Classrooms at the Denver Art Museum campus buzzed as summer camp students bustled about, huddled around tablets, researching sources of inspiration, and peppering their teacher with questions as they worked.
Amid the hum, Harper White, 10, sat at a workspace sketching an intricate design of swirls and flowers while Harrison Ivanoff, 10, was fast at work molding blue clay into a sculpture, not sure yet what the creation would become. As Harrison’s imagination let loose, Harper contemplated turning the pen and paper sketch into something else entirely — a non-fungible token.
Behind the young artists a large projector screen displayed a group of NFTs created by the class of 9- to 11-year-olds, already posted to a virtual gallery and waiting for bids. From 9 a.m. until 3:30 p.m. the week of July 11, the class of nearly 20 children came to the Denver Art Museum to learn the art of making — and selling — NFTs.
The Denver Art Museum’s youth camps have been running since the 1990s but shut down in 2017 while the museum undertook a renovation of the campus’ Martin Building. The plan was to relaunch the camp program sooner, but the COVID-19 pandemic hit and kept the return at bay until this year.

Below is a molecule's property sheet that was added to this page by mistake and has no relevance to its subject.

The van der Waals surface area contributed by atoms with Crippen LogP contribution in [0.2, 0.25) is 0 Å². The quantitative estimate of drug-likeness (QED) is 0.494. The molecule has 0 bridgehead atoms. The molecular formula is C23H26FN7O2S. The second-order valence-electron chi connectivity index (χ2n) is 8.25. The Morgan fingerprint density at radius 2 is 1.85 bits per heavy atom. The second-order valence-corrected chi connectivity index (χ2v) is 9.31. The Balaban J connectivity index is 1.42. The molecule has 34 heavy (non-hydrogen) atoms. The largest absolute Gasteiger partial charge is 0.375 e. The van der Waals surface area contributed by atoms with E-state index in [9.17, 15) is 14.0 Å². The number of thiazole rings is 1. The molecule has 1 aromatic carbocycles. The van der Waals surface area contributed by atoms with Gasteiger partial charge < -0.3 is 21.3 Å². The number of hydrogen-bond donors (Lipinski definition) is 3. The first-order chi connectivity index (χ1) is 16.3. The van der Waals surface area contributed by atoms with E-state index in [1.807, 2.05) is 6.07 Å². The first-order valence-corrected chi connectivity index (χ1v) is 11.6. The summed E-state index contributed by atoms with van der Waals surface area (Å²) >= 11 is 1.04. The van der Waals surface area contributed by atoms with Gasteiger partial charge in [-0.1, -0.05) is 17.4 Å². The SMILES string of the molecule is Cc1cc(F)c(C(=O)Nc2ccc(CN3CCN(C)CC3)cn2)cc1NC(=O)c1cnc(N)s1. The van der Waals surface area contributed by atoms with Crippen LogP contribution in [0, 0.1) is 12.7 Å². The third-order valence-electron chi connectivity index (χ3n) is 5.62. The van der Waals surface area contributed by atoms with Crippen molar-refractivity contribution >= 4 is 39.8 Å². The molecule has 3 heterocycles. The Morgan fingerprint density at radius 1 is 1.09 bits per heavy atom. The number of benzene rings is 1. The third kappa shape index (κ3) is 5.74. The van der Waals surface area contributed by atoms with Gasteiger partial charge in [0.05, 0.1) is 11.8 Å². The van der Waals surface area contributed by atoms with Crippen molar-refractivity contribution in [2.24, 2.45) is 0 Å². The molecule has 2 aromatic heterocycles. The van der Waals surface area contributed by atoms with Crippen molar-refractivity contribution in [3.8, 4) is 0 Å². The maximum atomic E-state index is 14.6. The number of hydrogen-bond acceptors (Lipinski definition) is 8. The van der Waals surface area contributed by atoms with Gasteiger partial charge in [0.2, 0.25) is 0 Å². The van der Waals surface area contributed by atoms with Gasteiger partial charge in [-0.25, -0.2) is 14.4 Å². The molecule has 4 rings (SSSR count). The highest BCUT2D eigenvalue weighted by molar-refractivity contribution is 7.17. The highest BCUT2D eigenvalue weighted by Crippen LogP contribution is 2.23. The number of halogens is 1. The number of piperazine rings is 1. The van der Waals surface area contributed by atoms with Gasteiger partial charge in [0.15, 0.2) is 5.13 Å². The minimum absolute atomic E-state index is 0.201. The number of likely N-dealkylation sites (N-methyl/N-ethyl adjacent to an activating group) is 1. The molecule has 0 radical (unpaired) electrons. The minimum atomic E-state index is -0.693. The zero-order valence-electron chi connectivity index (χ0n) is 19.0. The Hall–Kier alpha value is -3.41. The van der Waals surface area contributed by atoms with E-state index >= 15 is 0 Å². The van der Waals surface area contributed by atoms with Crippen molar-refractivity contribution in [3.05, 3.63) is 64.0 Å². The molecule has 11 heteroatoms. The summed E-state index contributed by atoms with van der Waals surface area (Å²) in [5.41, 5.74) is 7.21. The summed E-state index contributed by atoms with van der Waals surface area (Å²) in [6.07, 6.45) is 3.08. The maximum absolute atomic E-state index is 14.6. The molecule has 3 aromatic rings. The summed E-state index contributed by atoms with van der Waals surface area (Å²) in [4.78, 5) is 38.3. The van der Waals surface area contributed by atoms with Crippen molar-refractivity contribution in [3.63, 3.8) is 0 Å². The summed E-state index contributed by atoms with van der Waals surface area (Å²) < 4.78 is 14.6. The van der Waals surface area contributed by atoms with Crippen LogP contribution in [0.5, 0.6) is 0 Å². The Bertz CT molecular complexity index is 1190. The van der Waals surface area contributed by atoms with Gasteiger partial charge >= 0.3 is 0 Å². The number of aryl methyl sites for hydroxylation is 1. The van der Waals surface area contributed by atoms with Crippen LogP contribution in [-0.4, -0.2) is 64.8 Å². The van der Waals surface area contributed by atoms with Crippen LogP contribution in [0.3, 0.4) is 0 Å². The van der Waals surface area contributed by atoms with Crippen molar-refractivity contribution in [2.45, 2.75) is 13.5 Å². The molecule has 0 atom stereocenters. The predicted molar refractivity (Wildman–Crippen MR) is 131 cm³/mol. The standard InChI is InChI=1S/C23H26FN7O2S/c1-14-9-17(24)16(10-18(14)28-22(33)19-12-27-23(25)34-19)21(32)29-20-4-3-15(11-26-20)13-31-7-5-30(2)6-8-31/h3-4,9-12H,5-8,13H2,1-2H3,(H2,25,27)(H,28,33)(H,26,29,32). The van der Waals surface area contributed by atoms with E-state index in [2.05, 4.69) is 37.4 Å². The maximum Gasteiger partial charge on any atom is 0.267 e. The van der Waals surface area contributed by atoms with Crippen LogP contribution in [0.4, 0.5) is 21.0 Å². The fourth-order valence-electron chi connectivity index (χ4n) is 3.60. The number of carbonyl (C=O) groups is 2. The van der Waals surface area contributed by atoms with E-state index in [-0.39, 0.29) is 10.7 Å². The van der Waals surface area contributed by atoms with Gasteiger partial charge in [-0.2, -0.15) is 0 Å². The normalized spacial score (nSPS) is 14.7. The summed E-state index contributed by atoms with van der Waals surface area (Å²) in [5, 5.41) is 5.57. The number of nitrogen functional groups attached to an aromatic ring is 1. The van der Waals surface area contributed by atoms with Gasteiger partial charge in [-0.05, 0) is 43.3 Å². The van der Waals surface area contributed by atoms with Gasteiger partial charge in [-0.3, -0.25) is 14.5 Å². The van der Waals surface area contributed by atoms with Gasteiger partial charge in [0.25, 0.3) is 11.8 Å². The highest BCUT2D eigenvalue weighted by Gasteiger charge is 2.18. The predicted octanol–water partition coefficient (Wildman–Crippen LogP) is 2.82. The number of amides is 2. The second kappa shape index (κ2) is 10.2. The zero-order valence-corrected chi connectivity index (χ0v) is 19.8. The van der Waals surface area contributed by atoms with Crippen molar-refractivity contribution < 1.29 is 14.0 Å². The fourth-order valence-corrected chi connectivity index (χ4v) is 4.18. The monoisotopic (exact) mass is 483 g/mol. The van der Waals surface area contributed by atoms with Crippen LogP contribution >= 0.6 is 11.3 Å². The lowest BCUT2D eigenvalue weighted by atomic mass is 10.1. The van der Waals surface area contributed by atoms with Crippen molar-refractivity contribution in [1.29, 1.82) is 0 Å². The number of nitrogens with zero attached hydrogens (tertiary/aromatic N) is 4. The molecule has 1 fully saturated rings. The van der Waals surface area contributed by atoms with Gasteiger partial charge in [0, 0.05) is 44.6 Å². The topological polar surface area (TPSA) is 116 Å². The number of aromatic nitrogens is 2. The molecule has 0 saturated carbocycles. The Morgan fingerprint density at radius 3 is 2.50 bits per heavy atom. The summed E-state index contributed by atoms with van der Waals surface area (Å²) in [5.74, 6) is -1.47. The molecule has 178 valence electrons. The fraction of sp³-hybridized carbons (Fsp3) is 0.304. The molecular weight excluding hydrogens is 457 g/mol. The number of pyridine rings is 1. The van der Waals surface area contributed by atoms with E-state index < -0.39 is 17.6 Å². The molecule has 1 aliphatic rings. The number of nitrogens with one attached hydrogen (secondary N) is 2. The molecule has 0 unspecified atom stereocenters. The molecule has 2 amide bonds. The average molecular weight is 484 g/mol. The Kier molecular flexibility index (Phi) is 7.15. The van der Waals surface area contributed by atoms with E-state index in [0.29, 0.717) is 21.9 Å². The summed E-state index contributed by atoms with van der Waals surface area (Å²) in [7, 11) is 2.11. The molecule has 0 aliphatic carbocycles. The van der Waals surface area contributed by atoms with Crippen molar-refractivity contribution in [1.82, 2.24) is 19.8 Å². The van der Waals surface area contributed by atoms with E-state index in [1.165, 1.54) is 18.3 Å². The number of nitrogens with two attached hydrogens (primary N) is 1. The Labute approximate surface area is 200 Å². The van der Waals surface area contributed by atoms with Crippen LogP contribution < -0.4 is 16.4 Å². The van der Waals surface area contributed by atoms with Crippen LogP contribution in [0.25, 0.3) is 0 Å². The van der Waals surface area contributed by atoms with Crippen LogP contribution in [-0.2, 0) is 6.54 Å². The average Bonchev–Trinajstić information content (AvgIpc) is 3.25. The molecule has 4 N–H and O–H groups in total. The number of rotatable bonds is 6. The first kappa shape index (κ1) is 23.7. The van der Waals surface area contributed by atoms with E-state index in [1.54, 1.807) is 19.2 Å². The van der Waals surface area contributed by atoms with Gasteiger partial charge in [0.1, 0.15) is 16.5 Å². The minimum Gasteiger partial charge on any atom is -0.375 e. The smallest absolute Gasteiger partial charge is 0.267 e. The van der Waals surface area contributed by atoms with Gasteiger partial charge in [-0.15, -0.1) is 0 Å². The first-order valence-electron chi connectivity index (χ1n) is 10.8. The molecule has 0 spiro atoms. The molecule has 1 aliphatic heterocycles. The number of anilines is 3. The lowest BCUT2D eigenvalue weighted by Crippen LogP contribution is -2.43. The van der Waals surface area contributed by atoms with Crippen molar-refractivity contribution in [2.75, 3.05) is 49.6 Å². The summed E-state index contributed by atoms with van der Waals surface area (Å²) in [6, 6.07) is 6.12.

Nearly five years later, the camps are in full swing and looking to teach children art skills across mediums, including preparing them for an increasingly digital world.
This summer’s camp offered two courses dubbed Digital Design, where students not only learned about the Metaverse but the burgeoning art of NFTs. The first session was in June and the second in July, both for ages 9 to 11, and both filled to capacity.
NFTs have gained more recognition in recent years, particularly within the digital art world. They are a digital image or asset, typically one-of-a-kind and often bought and sold using cryptocurrency.
The Digital Design course’s lead instructor was local artist and digital art aficionado Rob Gray, also one of the forces behind the Five Points digital art gallery, IRL. While making their first NFT, Gray told the class to create something that represented their personality.